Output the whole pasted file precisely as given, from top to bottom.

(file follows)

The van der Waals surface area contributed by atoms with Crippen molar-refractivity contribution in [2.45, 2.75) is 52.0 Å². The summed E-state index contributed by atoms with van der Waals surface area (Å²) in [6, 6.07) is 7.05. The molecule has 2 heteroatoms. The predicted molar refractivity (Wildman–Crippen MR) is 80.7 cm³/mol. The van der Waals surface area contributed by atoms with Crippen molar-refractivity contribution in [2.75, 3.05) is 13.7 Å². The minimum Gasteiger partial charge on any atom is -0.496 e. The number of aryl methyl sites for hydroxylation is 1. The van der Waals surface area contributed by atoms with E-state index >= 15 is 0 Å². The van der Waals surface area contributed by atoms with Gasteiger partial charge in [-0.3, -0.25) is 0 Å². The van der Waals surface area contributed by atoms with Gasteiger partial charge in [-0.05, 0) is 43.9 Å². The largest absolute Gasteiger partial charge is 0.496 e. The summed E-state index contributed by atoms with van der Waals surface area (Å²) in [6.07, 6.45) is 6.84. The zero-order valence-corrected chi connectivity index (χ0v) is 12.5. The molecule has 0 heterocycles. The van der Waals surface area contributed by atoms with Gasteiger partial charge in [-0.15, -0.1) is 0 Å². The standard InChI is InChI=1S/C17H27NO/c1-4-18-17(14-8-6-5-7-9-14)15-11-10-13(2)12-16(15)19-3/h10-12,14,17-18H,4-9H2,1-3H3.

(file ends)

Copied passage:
The van der Waals surface area contributed by atoms with Crippen molar-refractivity contribution in [2.45, 2.75) is 52.0 Å². The summed E-state index contributed by atoms with van der Waals surface area (Å²) in [6, 6.07) is 7.05. The molecule has 2 heteroatoms. The predicted molar refractivity (Wildman–Crippen MR) is 80.7 cm³/mol. The van der Waals surface area contributed by atoms with Crippen molar-refractivity contribution in [2.75, 3.05) is 13.7 Å². The minimum Gasteiger partial charge on any atom is -0.496 e. The number of aryl methyl sites for hydroxylation is 1. The van der Waals surface area contributed by atoms with E-state index >= 15 is 0 Å². The van der Waals surface area contributed by atoms with Gasteiger partial charge in [-0.3, -0.25) is 0 Å². The van der Waals surface area contributed by atoms with Gasteiger partial charge in [-0.05, 0) is 43.9 Å². The largest absolute Gasteiger partial charge is 0.496 e. The summed E-state index contributed by atoms with van der Waals surface area (Å²) in [6.07, 6.45) is 6.84. The zero-order valence-corrected chi connectivity index (χ0v) is 12.5. The molecule has 0 heterocycles. The van der Waals surface area contributed by atoms with Gasteiger partial charge in [-0.15, -0.1) is 0 Å². The standard InChI is InChI=1S/C17H27NO/c1-4-18-17(14-8-6-5-7-9-14)15-11-10-13(2)12-16(15)19-3/h10-12,14,17-18H,4-9H2,1-3H3.